Review: ‘Caesar and Cleopatra’

It may have taken this year's initial production, "Romeo and Juliet," to help the new artistic director find his footing, but the confident, assured and entertaining version of Shaw's "Caesar and Cleopatra" that Des McAnuff has mounted as the final show of this year's Stratford Shakespeare Festival season proves not only that he deserves the job but that it would be in everyone's best interests if he hangs around a long time.

It may have taken this year’s initial production, “Romeo and Juliet,” to help the new artistic director find his footing, but the confident, assured and entertaining version of Shaw’s “Caesar and Cleopatra” that Des McAnuff has mounted as the final show of this year’s Stratford Shakespeare Festival season proves not only that he deserves the job but that it would be in everyone’s best interests if he hangs around a long time.

The production crackles with energy from its first moment, and McAnuff’s direction keeps it driving along until the final curtain. Splendid fights, breathtaking aerial sequences and even some toplessness for Cleopatra’s handmaidens are all part of the hyper-theatricality.

Yet just as impressive as McAnuff’s Technicolor, Cinemascope take on this early Shaw comedy is Christopher Plummer’s performance as the aged but astute Roman leader. Longtime Stratford vet Plummer is 78, and although his advancing years are an important part of his characterization, he belies them with the vitality displayed at every turn.

Plummer earns a laugh with every witty line Shaw has given him, but when he gets into the play’s darker, more political sections, he knows how to make that great cello of a voice throb with emotional intensity.

By being generous to every actor with whom he shares the stage, Plummer displays true star quality, particularly in the performance he helps elicit from Nikki M. James as Cleopatra. James was generally regarded as a disappointment when she opened the season as Juliet, but she’s grown a lot as a performer since then and also seems far more comfortable as a Shavian minx than as a Shakespearean heroine.

McAnuff has supported his two leads with some of the best talent Stratford has to offer.

Peter Donaldson specializes in bluff, rugged military types, but he’s never delivered one as effective as his Rufio here. Cagey yet honest, wily yet forthright, Donaldson’s Rufio is a perfect living realization of what the world of realpolitik means. Diane D’Aquila makes something fine and funny out of Ftatateeta, Cleopatra’s nurse, putting all her considerable pride into her name and spitting out her scorn at those who mispronounce it with more hissing venom than any cobra. And Steven Sutcliffe is a charming and ingratiating Britannus, imbuing the potentially cartoonish role of Caesar’s secretary with great humanity without losing any of its humor.

Robert Brill’s sets are a stunning assortment of pillars and arches that keep finding new configurations, while Paul Tazewell’s costumes are vivid and striking.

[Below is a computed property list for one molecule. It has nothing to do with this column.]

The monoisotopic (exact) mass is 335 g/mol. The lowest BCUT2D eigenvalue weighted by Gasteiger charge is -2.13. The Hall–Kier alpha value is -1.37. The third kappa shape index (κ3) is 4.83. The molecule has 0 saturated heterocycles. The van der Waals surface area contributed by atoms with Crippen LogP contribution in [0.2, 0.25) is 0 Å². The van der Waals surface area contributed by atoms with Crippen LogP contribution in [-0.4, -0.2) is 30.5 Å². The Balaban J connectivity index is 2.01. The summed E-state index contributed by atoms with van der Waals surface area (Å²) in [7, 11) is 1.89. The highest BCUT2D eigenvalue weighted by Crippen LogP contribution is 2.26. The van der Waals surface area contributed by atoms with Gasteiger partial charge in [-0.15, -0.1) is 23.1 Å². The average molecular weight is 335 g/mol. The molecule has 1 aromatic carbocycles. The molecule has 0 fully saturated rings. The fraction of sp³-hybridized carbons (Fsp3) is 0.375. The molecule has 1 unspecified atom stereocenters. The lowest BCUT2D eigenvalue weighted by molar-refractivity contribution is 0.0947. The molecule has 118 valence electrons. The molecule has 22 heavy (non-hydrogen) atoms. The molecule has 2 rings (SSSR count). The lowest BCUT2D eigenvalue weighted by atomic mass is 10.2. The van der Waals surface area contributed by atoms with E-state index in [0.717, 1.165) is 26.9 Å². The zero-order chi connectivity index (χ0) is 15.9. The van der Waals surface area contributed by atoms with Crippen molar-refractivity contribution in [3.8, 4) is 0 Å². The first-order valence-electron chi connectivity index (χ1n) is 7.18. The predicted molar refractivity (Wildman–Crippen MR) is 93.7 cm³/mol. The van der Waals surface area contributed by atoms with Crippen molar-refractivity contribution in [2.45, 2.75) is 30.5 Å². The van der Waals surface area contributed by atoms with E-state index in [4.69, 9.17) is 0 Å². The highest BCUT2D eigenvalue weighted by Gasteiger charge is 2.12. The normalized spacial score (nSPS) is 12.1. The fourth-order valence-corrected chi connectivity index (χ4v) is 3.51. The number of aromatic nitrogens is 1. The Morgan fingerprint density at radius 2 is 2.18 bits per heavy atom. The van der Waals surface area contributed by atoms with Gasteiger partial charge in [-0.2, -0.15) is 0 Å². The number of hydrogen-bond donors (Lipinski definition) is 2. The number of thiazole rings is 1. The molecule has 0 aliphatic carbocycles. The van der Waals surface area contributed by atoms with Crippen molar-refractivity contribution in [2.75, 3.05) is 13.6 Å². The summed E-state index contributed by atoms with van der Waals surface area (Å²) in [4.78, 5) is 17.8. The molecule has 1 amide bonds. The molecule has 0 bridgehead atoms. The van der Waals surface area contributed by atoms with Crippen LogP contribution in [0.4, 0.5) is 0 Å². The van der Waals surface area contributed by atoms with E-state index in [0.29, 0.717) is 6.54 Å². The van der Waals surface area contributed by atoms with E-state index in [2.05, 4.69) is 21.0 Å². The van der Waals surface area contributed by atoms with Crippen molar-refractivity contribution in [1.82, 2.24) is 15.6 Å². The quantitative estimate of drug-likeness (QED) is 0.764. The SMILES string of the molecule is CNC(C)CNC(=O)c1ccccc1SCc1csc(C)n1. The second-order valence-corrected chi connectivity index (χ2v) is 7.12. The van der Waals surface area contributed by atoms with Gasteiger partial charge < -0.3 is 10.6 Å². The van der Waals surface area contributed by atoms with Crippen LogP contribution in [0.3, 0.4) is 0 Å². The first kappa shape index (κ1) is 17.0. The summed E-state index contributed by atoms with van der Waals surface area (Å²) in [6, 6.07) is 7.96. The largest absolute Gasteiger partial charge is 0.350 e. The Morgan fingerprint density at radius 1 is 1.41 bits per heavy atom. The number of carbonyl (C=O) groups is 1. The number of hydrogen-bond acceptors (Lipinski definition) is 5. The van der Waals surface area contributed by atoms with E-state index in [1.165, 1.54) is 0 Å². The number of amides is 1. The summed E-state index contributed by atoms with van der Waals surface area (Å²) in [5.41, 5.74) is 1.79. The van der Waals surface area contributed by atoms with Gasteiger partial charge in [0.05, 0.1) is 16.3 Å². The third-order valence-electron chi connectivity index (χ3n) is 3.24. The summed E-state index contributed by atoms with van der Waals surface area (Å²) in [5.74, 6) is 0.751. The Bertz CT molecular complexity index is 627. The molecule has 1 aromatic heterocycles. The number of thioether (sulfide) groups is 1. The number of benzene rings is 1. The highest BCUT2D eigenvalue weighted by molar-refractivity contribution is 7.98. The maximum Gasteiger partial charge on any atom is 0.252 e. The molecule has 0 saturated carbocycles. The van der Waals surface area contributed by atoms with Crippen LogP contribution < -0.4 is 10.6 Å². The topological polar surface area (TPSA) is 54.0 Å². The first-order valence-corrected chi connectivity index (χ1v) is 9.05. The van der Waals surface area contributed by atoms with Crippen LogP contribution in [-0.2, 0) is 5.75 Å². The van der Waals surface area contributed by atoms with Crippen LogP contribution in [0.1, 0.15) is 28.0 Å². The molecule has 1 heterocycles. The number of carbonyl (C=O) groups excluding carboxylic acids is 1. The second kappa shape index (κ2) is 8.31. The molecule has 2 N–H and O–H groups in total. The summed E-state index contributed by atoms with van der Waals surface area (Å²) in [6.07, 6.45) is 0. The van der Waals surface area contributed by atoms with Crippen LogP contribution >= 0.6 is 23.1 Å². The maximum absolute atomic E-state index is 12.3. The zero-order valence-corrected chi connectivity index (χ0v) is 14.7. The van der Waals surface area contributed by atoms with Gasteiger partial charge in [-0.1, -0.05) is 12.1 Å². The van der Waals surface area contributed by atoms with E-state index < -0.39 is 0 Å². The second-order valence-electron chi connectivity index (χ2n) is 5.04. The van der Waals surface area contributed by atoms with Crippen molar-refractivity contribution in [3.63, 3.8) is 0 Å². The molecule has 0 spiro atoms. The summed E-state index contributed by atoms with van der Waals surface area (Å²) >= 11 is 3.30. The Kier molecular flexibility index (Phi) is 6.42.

Plummer’s last appearance at Stratford in 2002 as King Lear was successfully transplanted to Broadway at the Vivian Beaumont. There’s no reason to assume this crowd-pleasing production couldn’t follow the same path even more successfully. It has “hit” written all over it.

Caesar and Cleopatra

Festival Theater, Stratford, Ontario; 1,832 seats; C$101.25 $95 top

Production

A Stratford Shakespeare Festival presentation of a play in two acts by George Bernard Shaw. Directed by Des McAnuff. Sets, Robert Brill; costumes, Paul Tazewell; lighting, Robert Thomson; original music, Rick Fox; fight direction, Steve Rankin; movement direction, Lisa Shriver; aerial effects, Paul Rubin; dramaturg, Robert Blacker. Opened, reviewed Aug. 17, 2008. Runs through Nov. 8.  Running time: 2 HOURS, 20 MIN.

Cast

Caesar - Christopher Plummer Cleopatra - Nikki M. James Ftatateeta - Diane D'Aquila Ptolemy - Paul Dunn Pothinus - Timothy D. Stickney Theodotus - David Collins Achillas - Roy Lewis Rufio - Peter Donaldson Britannus - Steven Sutcliffe Lucius Septimius - John Vickery
With: Gareth Potter, Gordon S. Miller, Ian Lake, Andre Sills, Brian Tree, Michelle Monteith, Sophia Walker, Jesse Aaron Dwyre, Wayne Best, Aidan deSalaiz, Dalal Badr, Alana Hawley, Daniel Jewal, Melanie Keller, Azeem Nathoo, Trent Pardy, Stacie Steadman.

Filed Under:

Want to read more articles like this one? SUBSCRIBE TO VARIETY TODAY.
Post A Comment 0

Leave a Reply

No Comments

Comments are moderated. They may be edited for clarity and reprinting in whole or in part in Variety publications.

Fill in your details below or click an icon to log in:

WordPress.com Logo

You are commenting using your WordPress.com account. Log Out / Change )

Twitter picture

You are commenting using your Twitter account. Log Out / Change )

Facebook photo

You are commenting using your Facebook account. Log Out / Change )

Google+ photo

You are commenting using your Google+ account. Log Out / Change )

Connecting to %s

More Legit News from Variety

Loading